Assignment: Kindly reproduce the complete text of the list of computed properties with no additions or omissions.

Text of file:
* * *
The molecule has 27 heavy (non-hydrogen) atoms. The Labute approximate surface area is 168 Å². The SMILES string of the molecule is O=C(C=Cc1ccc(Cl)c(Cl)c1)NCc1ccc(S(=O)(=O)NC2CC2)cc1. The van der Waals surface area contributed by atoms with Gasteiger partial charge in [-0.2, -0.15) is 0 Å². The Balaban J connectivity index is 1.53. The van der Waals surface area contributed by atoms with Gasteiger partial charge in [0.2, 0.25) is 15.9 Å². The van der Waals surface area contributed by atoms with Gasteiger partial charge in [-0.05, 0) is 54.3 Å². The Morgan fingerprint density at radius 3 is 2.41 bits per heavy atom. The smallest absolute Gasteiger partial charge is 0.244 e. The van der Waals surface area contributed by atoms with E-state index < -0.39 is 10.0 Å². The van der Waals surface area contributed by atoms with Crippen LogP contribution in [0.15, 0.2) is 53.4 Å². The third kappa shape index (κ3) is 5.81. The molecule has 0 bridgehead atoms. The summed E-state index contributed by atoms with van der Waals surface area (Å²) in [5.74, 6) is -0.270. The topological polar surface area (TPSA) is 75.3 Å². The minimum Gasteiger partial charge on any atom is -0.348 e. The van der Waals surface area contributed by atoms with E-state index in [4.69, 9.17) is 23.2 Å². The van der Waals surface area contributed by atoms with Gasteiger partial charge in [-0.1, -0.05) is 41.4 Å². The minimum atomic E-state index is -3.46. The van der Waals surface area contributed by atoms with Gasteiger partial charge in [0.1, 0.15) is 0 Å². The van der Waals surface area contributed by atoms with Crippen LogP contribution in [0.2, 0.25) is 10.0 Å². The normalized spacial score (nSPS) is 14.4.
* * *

The molecule has 27 heavy (non-hydrogen) atoms. The Labute approximate surface area is 168 Å². The SMILES string of the molecule is O=C(C=Cc1ccc(Cl)c(Cl)c1)NCc1ccc(S(=O)(=O)NC2CC2)cc1. The van der Waals surface area contributed by atoms with Gasteiger partial charge in [-0.2, -0.15) is 0 Å². The Balaban J connectivity index is 1.53. The van der Waals surface area contributed by atoms with Gasteiger partial charge in [0.2, 0.25) is 15.9 Å². The van der Waals surface area contributed by atoms with Gasteiger partial charge in [-0.05, 0) is 54.3 Å². The Morgan fingerprint density at radius 3 is 2.41 bits per heavy atom. The smallest absolute Gasteiger partial charge is 0.244 e. The van der Waals surface area contributed by atoms with E-state index < -0.39 is 10.0 Å². The van der Waals surface area contributed by atoms with Crippen LogP contribution in [0.15, 0.2) is 53.4 Å². The third kappa shape index (κ3) is 5.81. The molecule has 0 bridgehead atoms. The summed E-state index contributed by atoms with van der Waals surface area (Å²) in [5.74, 6) is -0.270. The topological polar surface area (TPSA) is 75.3 Å². The minimum Gasteiger partial charge on any atom is -0.348 e. The van der Waals surface area contributed by atoms with E-state index in [4.69, 9.17) is 23.2 Å². The van der Waals surface area contributed by atoms with Gasteiger partial charge in [-0.1, -0.05) is 41.4 Å². The minimum atomic E-state index is -3.46. The van der Waals surface area contributed by atoms with Gasteiger partial charge in [0.1, 0.15) is 0 Å². The van der Waals surface area contributed by atoms with Crippen LogP contribution in [0.2, 0.25) is 10.0 Å². The normalized spacial score (nSPS) is 14.4.